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Nobel Peace Prize-winning economist accused of tax evasion in Bangladesh

March 25, 2015, 11:17 UTC+3 NEW DELHI
Muhammad Yunus has been summoned by the country’s authorities for allegedly failing to pay over $1.5 million in tax
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Bangladeshi economist Muhammad Yunus

Bangladeshi economist Muhammad Yunus

© AP Photo/Jason DeCrow

NEW DELHI, March 25. /TASS/. A Nobel Peace Prize winner, Bangladeshi economist Muhammad Yunus has been summoned by the country’s authorities for allegedly failing to pay over $1.5 million in tax, India’s NDTV channel reported on Wednesday.

The National Board of Revenue said instead of paying the tax from the revenues, the 74-year-old Yunus had given this money as gifts to his family members, according to the report.

A lawyer for Yunus insists that under the national law, if money is given to family members for maintenance, then this amount should get tax exemption.

"This is nothing unusual. He is an honoured taxpayer and we want to resolve the dispute over the unpaid tax through discussion that is why we invited him for talks," a National Board of Revenue (NBR) official was quoted by the NDTV as saying.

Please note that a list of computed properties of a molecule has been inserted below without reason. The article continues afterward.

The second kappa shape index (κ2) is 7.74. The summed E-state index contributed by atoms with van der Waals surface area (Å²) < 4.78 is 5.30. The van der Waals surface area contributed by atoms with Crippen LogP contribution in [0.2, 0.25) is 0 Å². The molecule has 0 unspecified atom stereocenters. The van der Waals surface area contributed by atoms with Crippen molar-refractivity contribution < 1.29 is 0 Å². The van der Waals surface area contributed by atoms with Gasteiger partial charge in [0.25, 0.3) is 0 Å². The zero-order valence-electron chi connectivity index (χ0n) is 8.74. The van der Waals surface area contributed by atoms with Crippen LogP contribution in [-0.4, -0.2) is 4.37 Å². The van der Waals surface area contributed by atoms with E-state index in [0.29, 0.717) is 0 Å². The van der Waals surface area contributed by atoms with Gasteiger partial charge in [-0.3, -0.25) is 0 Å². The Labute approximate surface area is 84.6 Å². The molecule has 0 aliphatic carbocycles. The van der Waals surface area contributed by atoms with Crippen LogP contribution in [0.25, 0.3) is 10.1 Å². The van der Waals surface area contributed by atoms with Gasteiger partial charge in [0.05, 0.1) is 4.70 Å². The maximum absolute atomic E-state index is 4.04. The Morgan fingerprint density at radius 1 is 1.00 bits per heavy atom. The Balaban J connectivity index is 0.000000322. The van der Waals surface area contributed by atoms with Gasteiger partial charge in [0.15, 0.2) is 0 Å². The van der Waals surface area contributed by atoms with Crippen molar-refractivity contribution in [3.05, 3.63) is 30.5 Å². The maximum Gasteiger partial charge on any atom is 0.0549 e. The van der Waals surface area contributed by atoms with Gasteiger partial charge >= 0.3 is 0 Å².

The Bangladeshi economist is known for pioneering the concept of microcredit and microfinance and founding his Grameen Bank, becoming its director general in 1983.

In 2006, he was awarded the Nobel Peace Prize for "efforts through microcredit to create economic and social development from below".

In 2011, Bangladesh’s central bank ordered that Yunus should be removed as the Grameen Bank managing director as his appointment was not approved by it. The banker has repeatedly criticized the government’s economic policy.

The Grameen Bank issued micro loans to farmers under small interest rates and without collateral or guarantors but on condition of starting business or expanding business. Although many Bangladeshi experts first criticized the idea, the default on loans did not exceed 3%

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